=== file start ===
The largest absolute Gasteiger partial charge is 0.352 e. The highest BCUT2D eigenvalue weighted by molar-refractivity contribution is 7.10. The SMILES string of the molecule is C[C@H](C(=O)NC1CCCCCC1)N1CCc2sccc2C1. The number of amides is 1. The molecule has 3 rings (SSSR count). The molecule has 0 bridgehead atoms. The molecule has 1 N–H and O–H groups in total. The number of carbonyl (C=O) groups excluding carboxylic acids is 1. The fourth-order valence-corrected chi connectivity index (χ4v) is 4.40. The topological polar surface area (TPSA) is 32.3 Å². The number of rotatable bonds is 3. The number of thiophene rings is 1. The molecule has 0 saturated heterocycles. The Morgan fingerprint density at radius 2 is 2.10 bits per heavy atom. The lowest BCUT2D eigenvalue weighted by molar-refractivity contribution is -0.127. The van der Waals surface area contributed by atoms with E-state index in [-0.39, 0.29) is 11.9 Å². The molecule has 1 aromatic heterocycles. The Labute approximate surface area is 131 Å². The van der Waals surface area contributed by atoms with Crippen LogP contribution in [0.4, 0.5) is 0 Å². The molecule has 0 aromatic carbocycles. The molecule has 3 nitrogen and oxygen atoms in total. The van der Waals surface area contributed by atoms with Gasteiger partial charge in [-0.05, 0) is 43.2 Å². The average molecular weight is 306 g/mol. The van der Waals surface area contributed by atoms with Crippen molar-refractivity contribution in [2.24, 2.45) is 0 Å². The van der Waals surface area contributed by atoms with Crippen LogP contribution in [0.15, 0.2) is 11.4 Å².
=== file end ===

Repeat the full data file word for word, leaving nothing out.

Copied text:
The largest absolute Gasteiger partial charge is 0.352 e. The highest BCUT2D eigenvalue weighted by molar-refractivity contribution is 7.10. The SMILES string of the molecule is C[C@H](C(=O)NC1CCCCCC1)N1CCc2sccc2C1. The number of amides is 1. The molecule has 3 rings (SSSR count). The molecule has 0 bridgehead atoms. The molecule has 1 N–H and O–H groups in total. The number of carbonyl (C=O) groups excluding carboxylic acids is 1. The fourth-order valence-corrected chi connectivity index (χ4v) is 4.40. The topological polar surface area (TPSA) is 32.3 Å². The number of rotatable bonds is 3. The number of thiophene rings is 1. The molecule has 0 saturated heterocycles. The Morgan fingerprint density at radius 2 is 2.10 bits per heavy atom. The lowest BCUT2D eigenvalue weighted by molar-refractivity contribution is -0.127. The van der Waals surface area contributed by atoms with E-state index in [-0.39, 0.29) is 11.9 Å². The molecule has 1 aromatic heterocycles. The Labute approximate surface area is 131 Å². The van der Waals surface area contributed by atoms with Crippen LogP contribution in [0.4, 0.5) is 0 Å². The molecule has 0 aromatic carbocycles. The molecule has 3 nitrogen and oxygen atoms in total. The van der Waals surface area contributed by atoms with Gasteiger partial charge in [-0.05, 0) is 43.2 Å². The average molecular weight is 306 g/mol. The van der Waals surface area contributed by atoms with Crippen molar-refractivity contribution in [2.24, 2.45) is 0 Å². The van der Waals surface area contributed by atoms with Crippen LogP contribution in [0.15, 0.2) is 11.4 Å².